Sara Mauskopf: Yeah, so initially, it was we actually didn't have a website. It was just an app. And we were kind of fortunate in that very early on, we were featured in the App Store and we got a bunch of early users that way. But I think we, the growth tactics that worked for us back then when we were much smaller were almost I wish they hadn't worked so well, and I wish we were forced to develop the sort of scalable engine earlier. And for us, that scalable engine has really been the content, like the content is what really drives the usage, whether it's people coming in because they hear we have great data on childcare or people actually just finding us because they're doing a search on Google and we now rank for all of this content. And the earliest users who found us through word of mouth or through me tweeting or getting featured in the App Store, like all these sort of tactics to get our first users, they only work for the first 100,000 users. And after that, you have to have a scalable engine that delivers you 20% month over month growth in order to really have a sustainable product.
Sara Mauskopf: And you can't fake that. Unless you're going to buy those users, and we weren't because we don't have the funds to do that.
Christian Beck: So on this community notion, we've talked to a few people that are working on building out communities and I think what always... The question that's always in the back of my head is, once you build a community-driven platform where the content is driven by the community and sustains it, what do you as a product person in growing revenue and growing user base, what do you focus your road map on? What does it look like?
Sara Mauskopf: I think the community is not enough. And the community still really is a commodity. We have a bunch of differentiated aspects of our community, the fact that it's not just parents but also caregivers, the fact that you can do things like post anonymously, that you can't do in other places. But the real important way that we get users is through the utility, which for us is primarily our childcare search. It is the thing that does not exist anywhere else, there is no competition, there's nothing that even comes close, it's a massive pain point. We don't have to prove its value to anyone. They're already searching for this thing, we just have to be there at the top of results. And so we focus really all our effort on improving that utility, like making our childcare search more comprehensive, better, getting more providers on our platform, getting data on their availability and whether they have open spaces that no one else has, and making that information really easy and accessible and pushing it to people.
Sara Mauskopf: Those are the things that are critical for getting us users. And then the community keeps them around, it keeps them engaged, it's sort of a bonus, a nice bonus, but it is not a primary thing that attracts users to Winnie, the primary thing is people have this massive pain point in their life where they need daycare and preschool.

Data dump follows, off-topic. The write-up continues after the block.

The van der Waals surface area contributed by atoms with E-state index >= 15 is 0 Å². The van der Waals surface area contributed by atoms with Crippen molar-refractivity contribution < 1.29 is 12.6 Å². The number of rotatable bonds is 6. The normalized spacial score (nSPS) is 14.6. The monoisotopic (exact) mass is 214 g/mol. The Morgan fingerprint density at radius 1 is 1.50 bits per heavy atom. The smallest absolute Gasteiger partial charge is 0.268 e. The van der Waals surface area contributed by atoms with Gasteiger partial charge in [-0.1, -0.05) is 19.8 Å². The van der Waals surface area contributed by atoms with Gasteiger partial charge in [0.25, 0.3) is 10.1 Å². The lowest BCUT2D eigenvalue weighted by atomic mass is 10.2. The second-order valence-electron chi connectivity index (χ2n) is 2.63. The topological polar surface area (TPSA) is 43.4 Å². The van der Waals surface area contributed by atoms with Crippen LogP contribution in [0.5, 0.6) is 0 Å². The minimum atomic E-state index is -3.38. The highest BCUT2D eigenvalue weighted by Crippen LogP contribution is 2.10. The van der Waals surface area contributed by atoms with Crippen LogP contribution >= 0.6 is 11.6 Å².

Anna Eaglin: A lot of founders that we've talked to originally built their products based on a problem that they had. At what point do you kind of stop trusting yourself to know exactly what your users want because you are your users, and start to kind of look more at what people are starting to tell you? Or has that shift ever happened for you?
Sara Mauskopf: So I think it is pretty important that we have founder market fit, which is what I would call what Anne and I have, because we have kids and we've faced this pain point ourselves, and so we understand it very viscerally. My co-founder Anne even dropped out of the workforce for a period of time because she could not find childcare, and so she knows what happens when you don't find quality childcare. And I think that is important especially when you're a founder, because there are so many ups and downs of building a product, and there has to be something that keeps you going beyond all reason and for us, that is just having such personal fit with the problem we're solving and personal motivation to make this better. But as far the the actual product and what is most useful for parents and what is most useful for providers, that can't be based on our own needs, we know that. We are good product people and we understand that stuff has to be instrumented and it's almost never the thing that you expect, and you have to do user research, and you have to really go deep in understanding the data that's being presented to you.